It was the best of times, it was the worst of times.…
Oh stop it! I’m not Dickens, and Dickens didn’t take winter hut trips with his kids in the Colorado mountains. But if he did, I’m sure he’d say the same about this particular adventure. In the “best of times” column was the 24 hours spent amidst snowy trees and falling snow along the Continental Divide, the very homey Point Breeze Cabin, some kindred company in the form of the Jason and Meggan and their two girls Rachel and Ava, and various other mountain fun. Under “worst of times”, who could overlook the six hour trip between Louisville and Tennessee Pass (normally three hours), the white-out conditions over Fremont Pass (in both directions), and the half hour it took to get between the “Silverthorn Exit One Mile” sign and said exit?
Let’s focus on the positive. The hut was very nice. Jason and Meggan were there last month and recommended it as a very kid-friendly place to break in my two progeny to the wonders of backcountry skiing. Point Breeze sleeps eight (ten if you count the two pack-n-plays), has a lighted, covered walkway to the outhouse, and is a whopping 0.7 mile flat ski through lovely forest from the trailhead. We made the heavily-laden trip in with Ella in the borrowed ski-buggy (she fell asleep until I rolled the whole rig over into a tree well). Joe did wonderfully on his strap-on XC skis.
Once at the hut, Joe and Rachel spent a while playing in the snow cave and sledding. Amy and I had a lovely cross-country tour through the snowy, twilight woods following an old track up to the Divide, through some beautiful glades, then back down to the Colorado Trail to the hut just as it got really dark. Overnight it snowed at least a foot and Jason and Meggan got some freshies on Sunday morning, reportedly finding a few places to properly exercise their superfat AT skis.
The drive out was, unfortunately, the epic low-point of the trip. We packed up after lunch on Sunday and headed back to the trailhead to find the cars heavily buried. Driving south to Leadville, then back north over Fremont Pass went well enough (bad conditions, but our trusty minivan performed well). Once we hit I-70, however…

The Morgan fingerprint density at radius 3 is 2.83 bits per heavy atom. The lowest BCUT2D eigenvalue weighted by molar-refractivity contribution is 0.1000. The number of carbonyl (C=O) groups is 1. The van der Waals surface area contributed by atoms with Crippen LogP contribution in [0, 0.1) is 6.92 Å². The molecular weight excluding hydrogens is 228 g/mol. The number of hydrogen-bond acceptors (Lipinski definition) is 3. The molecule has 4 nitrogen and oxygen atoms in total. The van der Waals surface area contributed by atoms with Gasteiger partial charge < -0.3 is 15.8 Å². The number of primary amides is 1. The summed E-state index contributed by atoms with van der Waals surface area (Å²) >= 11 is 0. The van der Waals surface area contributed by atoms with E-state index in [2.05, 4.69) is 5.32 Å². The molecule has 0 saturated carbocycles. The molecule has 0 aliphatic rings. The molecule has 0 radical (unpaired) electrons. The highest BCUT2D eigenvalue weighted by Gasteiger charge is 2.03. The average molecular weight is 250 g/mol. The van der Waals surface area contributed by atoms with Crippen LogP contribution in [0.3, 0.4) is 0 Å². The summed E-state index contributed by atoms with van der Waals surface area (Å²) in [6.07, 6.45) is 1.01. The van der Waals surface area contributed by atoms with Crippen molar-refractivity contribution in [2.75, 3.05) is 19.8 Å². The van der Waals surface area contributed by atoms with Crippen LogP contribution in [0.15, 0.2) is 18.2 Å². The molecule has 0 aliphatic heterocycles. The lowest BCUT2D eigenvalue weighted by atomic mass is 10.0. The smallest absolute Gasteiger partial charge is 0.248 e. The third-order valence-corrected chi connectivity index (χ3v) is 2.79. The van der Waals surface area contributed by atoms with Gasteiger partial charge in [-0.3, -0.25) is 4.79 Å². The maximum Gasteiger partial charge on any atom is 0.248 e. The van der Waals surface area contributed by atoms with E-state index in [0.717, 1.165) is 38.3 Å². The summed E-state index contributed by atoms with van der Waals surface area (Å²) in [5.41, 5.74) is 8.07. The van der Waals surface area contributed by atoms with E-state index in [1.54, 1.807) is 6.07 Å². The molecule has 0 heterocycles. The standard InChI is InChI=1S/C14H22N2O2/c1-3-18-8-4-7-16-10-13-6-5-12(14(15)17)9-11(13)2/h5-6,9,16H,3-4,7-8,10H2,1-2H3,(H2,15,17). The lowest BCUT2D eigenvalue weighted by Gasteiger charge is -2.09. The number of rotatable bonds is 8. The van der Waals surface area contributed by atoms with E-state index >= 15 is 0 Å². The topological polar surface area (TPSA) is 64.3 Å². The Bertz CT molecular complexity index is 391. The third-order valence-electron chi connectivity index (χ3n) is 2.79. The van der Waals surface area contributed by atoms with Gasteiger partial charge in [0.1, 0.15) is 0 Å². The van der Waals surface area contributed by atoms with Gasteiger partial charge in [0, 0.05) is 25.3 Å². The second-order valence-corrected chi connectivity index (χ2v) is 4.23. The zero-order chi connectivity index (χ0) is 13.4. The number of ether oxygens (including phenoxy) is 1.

I don’t know what sins we Coloradans must have committed in our collective past such that we deserve I-70, but they must have been especially vile. On top of the usual ski-weekend gridlock was piled the ongoing blizzard. We’ve heard this tune a few times before, so we stopped off in Breckenridge for a few hours for some dinner to let the traffic die down before heading home. This was a great idea and has worked out well in the past… but more on that later.
After dinner, before re-tackling the horror of I-70, came the second high-point of the trip; a rather magical visit to the Breckenridge Ice Castle. Amy had found a Groupon for this a few months ago and it turned out to be really nifty, especially at night in the snow. They have constructed a whole forest/canyon/castle/henge out of ice structures, many with buried lighting inside which changes color. Corridors lead to mysterious icy grottos. Ella was enchanted. Joe went wild over nooks and crannies to explore and even found a pair of ice tunnels/slides which enabled surprisingly fast penguin-style belly slides through tight tunnels from one part of the castle to another. I may or may not have been pretty excited about them as well. It was well worth the detour.
And, for the final entry in the negatives column, the attempted drive home on Sunday night. After a mile in half an hour and seeing the line of stationary red lights stretching up toward the Eisenhower Tunnel, we got lucky and snatched the last hotel room in Summit County where we crashed out amidst other equally-stranded drivers for the night. Driving home Monday morning was still more arduous than normal (avalanche control crews, sloppy roads, snowplows and accidents everywhere), but at least it took only a little longer than normal. Jason and Meggan pushed through, leaving Breck at 8pm and not arriving home until 1:30.
So in the final analysis, hut trips with kids (probably without kids as well) are great fun, though far from cheap. The company, settings, and amenities were very nice. However next time, we’ll schedule a more leisurely trip (two nights?) and try for a non-weekend trip as well.